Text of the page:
Announcement

Afghanistan operational air update 13 November

This news article was published under the 2010 to 2015 Conservative and Liberal Democrat coalition government

RAF, Royal Navy and Army Air Corps personnel conducted numerous missions across southern Afghanistan last week, 7 to 13 November 2011. Here follows an operational update.

Air Mobility and Lift

Last week saw the VC10s of 101 Squadron successfully complete all of their planned missions, delivering 115 tonnes of fuel to coalition aircraft including GR4, Rafale, F-18, EA-6B and Mirage 2000.

This was critical to ensuring that coalition airpower delivered armed overwatch, shows of force and close air support to troops on the ground across Afghanistan.

On one mission, as they returned to their air base, the crew of a VC10 performed a critical role in a search and rescue mission being undertaken by a Lynx helicopter in a mountainous area.

The VC10 crew remained on task for an additional 55 minutes; during this time the crew relayed messages from air traffic control which was in mobile phone contact with the casualty. This link provided the direction for the Lynx crew to locate and successfully evacuate the casualty.

Intelligence, Surveillance, Target Acquisition & Reconnaissance

Following the week before’s new high of activity, last week’s output was reduced by significant periods of bad weather. There were no kinetic strikes last week; however, Reaper did provide 136 hours of mission-critical full-motion video in direct support of Task Force Helmand and Task Force Leatherneck.

The Sentinel aircraft of 5 (Army Cooperation) Squadron, detached as part of 902 Expeditionary Air Wing (EAW), maintained their operational momentum.

The Sentinel team made full use of Ground Moving Target Indicator radar in support of US Marines from Task Force Leatherneck working alongside Afghan National Security Forces.

The provision of ‘pattern of life’ data is a key element, enabling commanders to develop their understanding of normal activity undertaken by the peaceful majority of the Afghan population.

The capabilities of the Royal Navy Sea King Airborne Surveillance and Control (SKASaC) helicopters, operating as part of 903 EAW, continue to be key enablers in allowing ground-based troops to deny the freedom of movement so desired by the insurgents.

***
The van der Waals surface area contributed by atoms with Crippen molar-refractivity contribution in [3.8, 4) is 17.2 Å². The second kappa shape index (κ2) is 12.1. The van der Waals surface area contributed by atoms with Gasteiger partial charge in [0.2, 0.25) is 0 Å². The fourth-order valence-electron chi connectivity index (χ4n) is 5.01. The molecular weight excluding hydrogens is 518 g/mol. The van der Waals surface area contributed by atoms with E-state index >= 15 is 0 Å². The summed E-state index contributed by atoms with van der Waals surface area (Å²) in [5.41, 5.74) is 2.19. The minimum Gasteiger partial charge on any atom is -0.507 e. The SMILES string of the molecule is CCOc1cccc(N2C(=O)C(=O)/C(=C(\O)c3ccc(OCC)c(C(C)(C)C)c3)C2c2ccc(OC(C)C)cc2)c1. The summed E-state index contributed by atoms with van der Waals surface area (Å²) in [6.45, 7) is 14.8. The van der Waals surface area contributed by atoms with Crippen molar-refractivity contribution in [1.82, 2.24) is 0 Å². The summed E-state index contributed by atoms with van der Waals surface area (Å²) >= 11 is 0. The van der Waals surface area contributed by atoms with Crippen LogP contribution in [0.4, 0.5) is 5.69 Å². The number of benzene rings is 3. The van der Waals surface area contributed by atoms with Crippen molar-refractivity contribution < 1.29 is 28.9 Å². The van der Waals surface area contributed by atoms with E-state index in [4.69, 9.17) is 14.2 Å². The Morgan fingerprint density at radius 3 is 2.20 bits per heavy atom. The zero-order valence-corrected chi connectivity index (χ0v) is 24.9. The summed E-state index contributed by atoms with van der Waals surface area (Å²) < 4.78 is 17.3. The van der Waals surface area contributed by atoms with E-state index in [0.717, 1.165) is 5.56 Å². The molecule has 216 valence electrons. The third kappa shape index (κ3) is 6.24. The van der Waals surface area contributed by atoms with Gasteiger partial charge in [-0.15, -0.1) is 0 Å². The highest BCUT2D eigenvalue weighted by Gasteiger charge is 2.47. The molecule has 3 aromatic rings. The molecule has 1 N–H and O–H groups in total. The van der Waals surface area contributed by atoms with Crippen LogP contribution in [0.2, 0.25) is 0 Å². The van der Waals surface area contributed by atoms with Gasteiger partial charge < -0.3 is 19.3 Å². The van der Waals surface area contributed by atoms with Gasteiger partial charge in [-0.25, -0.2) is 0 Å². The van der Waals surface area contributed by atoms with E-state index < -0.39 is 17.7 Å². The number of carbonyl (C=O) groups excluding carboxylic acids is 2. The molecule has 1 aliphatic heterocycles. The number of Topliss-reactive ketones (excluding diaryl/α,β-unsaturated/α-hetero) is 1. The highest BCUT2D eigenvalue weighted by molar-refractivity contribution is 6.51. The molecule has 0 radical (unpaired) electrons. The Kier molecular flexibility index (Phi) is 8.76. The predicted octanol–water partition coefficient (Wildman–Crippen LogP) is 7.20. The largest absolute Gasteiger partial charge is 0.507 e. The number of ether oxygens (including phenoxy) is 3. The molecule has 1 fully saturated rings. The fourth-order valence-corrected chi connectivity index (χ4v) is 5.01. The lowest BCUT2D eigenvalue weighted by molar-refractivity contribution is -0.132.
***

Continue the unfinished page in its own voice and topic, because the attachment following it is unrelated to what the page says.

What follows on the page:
The primary operating area has moved back to the western desert areas where a SKASaC helicopter once again played a pivotal role in a successful vehicle interdiction. The driver was detained and the vehicle was found to contain a consignment of heroin with an estimated value of $400,000 US.

Attack

31 Squadron’s Tornado GR4s, operating from 904 EAW at Kandahar Airfield, had a busy final week, culminating in the handover to 12 (B) Squadron.

Their first show of force was in support of US ground troops operating in the area north of Kandahar; the following day another show of force south west of Kunar deterred insurgents from launching an anticipated attack.

The next event required the crew to use terrain-following radar to carry out two shows of force west of Kandahar, which were followed later in the day by a further show of presence.

The final shows of force last week were in support of UK troops engaged by insurgents in Helmand. Each of these activities met with the ground commander’s intent by successfully deterring or terminating insurgent activity.

31 Squadron successfully completed a four-month tour of duty, flying over 1,800 hours in support of NATO-led missions.

Wing Commander Jim Mulholland handed over command of the Tornado Detachment to Wing Commander Jim Frampton, Officer Commanding 12 (B) Squadron, on Sunday 13 November 2011.

Joint Helicopter Force (Afghanistan)

Last week saw the Lynx detachment from 1 Army Air Corps (AAC) hand over to a new detachment from 9 AAC. 9 AAC’s comprehensive pre-deployment training included exercises in California, developing specialised equipment to improve the capability and flexibility of their aircraft.

The operations resulted in the detention of four enemy fighters and included a high-value target and a significant amount of weapons including rocket-propelled grenades and PKMs (machine guns). 1.3 tonnes of explosives were also destroyed.